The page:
Scenes from the weekend show not everyone was interested in staying away from hotspots like Shibuya and Osaka during Halloween.

When Halloween rolls around in Japan, partygoers and cosplayers head out to major cities to party with friends, meet new people, and show off their costumes on the streets. This year, however, the coronavirus pandemic prompted some city mayors and officials to ask people to stay home during Halloween, in order to avoid creating crowds where clusters might occur.

In Shibuya, the country’s biggest Halloween party spot, Mayor Ken Hasebe urged people to stay home and enjoy a virtual Shibuya Halloween online instead. But when the sun set on the last day of October, the crowds came out, proving that not everyone was ready to heed the mayor’s request to curb their outdoor celebrations.

Yes, that pink-headed costume above is what you think it is, and it wasn’t the only one out on the streets that night.

Toshiyuki Ono, Director of the Shibuya Center-Gai promotion association, was in the area at around 6:00 p.m., and said there looked to be an 80-percent reduction in visitors this Halloween.

However, Halloween at Shibuya is usually a popular spot for foreign visitors, and with current travel restrictions preventing international travellers from visiting the area, this should be taken into account for the apparent drop in numbers.

▼ This video shows what Shibuya looked like at Halloween this year.

While there appeared to be significantly less costumes on the streets than in previous years, a lot of people passing through Shibuya on the night of 31 October commented that it was far more crowded than they had hoped it would be. And the night wasn’t without incident, as this street brawl shows.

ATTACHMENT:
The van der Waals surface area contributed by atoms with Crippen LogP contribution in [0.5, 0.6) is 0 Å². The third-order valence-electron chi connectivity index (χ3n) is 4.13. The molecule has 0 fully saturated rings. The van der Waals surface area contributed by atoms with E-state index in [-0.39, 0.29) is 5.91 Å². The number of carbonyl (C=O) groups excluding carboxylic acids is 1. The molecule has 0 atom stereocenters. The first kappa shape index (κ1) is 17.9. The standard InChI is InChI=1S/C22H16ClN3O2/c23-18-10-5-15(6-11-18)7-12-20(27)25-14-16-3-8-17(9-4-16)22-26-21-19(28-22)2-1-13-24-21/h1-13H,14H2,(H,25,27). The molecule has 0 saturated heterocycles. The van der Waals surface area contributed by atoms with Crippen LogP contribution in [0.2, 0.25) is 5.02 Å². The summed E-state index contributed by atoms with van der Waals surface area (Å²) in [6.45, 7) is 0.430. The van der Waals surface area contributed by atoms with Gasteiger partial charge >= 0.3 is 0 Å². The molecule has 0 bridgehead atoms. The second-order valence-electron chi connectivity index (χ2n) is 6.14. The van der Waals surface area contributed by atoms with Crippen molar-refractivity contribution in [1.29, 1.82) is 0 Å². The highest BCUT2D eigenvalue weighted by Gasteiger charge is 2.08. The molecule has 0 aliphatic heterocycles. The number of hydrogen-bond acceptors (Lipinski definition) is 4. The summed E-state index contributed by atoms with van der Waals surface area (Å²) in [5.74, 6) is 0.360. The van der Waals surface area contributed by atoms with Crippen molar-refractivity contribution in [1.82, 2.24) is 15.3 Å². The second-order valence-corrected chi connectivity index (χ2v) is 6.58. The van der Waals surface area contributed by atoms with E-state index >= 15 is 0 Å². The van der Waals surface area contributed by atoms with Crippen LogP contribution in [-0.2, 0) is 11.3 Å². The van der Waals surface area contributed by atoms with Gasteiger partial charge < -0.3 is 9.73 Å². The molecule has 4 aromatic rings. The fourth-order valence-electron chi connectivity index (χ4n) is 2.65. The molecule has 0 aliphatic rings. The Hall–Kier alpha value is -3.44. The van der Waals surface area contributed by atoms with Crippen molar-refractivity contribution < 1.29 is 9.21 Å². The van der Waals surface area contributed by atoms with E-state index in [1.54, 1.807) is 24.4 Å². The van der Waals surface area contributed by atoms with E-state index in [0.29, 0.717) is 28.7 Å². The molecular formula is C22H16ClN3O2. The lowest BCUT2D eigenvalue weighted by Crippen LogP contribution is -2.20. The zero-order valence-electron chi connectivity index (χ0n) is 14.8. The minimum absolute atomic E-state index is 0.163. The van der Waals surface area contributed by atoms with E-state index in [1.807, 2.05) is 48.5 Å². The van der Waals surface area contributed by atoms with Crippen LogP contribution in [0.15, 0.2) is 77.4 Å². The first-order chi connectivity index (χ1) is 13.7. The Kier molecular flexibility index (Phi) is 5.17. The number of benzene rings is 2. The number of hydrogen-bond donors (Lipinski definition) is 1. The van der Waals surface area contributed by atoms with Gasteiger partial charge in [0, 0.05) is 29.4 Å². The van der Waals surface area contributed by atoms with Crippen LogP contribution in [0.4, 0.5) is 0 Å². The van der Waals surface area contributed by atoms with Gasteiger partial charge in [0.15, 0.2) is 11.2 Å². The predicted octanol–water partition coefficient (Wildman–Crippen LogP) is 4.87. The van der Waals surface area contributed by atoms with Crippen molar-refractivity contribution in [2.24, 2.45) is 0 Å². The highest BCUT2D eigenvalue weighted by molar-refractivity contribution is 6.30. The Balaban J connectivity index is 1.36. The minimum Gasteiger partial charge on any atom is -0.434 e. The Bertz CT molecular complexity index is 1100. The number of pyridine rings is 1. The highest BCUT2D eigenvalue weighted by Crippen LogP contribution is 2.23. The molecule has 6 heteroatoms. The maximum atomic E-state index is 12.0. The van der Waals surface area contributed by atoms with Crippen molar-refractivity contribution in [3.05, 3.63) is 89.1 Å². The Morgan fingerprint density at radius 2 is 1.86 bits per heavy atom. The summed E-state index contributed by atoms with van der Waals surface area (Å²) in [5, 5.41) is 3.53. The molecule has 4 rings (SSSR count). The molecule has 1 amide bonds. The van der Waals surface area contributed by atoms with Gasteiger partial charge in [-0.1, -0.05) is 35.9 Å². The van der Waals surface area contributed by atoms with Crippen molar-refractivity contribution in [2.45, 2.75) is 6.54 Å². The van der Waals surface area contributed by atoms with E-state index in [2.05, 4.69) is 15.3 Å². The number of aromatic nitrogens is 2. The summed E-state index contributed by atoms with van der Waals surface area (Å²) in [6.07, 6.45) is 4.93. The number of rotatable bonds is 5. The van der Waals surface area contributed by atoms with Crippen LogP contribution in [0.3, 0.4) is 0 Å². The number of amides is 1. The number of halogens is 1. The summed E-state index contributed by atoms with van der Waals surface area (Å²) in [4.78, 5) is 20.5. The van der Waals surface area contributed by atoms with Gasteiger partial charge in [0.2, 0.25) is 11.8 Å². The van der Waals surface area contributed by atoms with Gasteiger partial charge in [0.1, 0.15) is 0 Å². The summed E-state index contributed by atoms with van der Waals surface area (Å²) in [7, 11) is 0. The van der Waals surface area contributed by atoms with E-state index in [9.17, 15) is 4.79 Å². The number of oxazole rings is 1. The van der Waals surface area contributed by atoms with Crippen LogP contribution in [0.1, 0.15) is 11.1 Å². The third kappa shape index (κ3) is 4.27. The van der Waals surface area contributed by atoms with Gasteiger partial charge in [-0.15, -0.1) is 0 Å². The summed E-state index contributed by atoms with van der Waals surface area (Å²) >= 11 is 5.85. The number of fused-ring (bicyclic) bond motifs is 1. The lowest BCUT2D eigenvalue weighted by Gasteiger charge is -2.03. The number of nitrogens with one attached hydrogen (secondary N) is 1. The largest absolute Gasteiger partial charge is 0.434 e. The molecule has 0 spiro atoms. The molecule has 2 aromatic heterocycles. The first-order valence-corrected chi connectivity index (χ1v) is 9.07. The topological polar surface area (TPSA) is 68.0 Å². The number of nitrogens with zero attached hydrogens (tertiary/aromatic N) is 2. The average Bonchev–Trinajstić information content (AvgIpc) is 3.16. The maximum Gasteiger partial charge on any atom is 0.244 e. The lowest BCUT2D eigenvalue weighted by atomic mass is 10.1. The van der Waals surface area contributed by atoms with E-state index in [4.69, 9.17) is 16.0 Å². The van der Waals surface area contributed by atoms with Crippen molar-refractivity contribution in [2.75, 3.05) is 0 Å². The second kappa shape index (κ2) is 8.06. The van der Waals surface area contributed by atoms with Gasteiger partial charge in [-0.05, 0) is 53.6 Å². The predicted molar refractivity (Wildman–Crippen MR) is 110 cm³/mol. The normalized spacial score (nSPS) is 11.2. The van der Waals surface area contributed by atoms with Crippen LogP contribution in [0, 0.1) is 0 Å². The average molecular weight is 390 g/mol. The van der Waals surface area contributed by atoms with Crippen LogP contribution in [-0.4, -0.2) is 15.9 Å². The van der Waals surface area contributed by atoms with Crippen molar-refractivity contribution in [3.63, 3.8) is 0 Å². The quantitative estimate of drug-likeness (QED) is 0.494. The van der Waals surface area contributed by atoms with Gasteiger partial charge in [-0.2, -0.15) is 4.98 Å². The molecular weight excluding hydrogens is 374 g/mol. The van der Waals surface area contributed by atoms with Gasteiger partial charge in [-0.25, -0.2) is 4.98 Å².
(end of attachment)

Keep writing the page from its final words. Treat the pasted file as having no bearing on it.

▼ Warning: The clip below contains violence.

While Mayor Hasebe was firm in insisting people stay away from Shibuya during Halloween, over in Kyushu’s Fukuoka, a city with the sixth highest level of coronavirus cases in Japan (after Tokyo, Osaka, and the prefectures of Kanagawa, Aichi and Saitama), Mayor Soichiro Takashima decided against asking people to stay home this Halloween.

Saying “it wouldn’t make sense” to ask people to avoid gathering at Kego Park in Tenjin, the city’s main Halloween spot, Mayor Takashima instead told people to “enjoy cosplaying while wearing a mask during the ‘Corona Halloween'”.

And enjoy it they did, as this side-by-side comparison below shows there was no visible change to the number of people at the park during last year’s Halloween celebrations (left) and this year’s (right).

Commenters online were disappointed to see so many people willing to roll the dice with the pandemic by gathering in large numbers. And while a lot of the attendees wore masks with their costumes this year, at least one person was seen without a face covering…or any type of covering on the rest of their body either.

With everyone’s interest in “Halloween restraint” focused on Shibuya in Tokyo, Osaka turned into party central, with huge crowds gathering in the busy Dotonbori area.

People were sad to see how little regard was being shown for preventing the possible spread of the virus here.

Despite being the city with the second highest number of coronavirus cases in Japan, a lot of people could be seen gathering closely together in the American Village entertainment area without masks.

▼ Compared to Tokyo, there were many more people in costume on the streets.

With the coronavirus incubation period said to last up to two weeks, people around Japan are now waiting to see if this year’s Halloween celebrations will result in a spike in cases in the near future. They’re also waiting to see whether there will be any repercussions for this group who faked the carjacking of a police vehicle in Sapporo at Halloween.

With so many fears around people gathering in crowds during the pandemic, especially at Halloween, it’s likely that this year’s virtual Shibuya Halloween event — complete with stars like Kyary Pamyu Pamyu — may be part of the new normal next year as well.

And it looks like Japan’s hilariously low-key “Mundane Halloween” party is steadily becoming more popular too, with online participants this year and anti-cosplay cosplay costumes like “The solo booth counter from Ichiran Ramen”.

Source: Hachima Kikou
Featured image: YouTube/VR360 miorider
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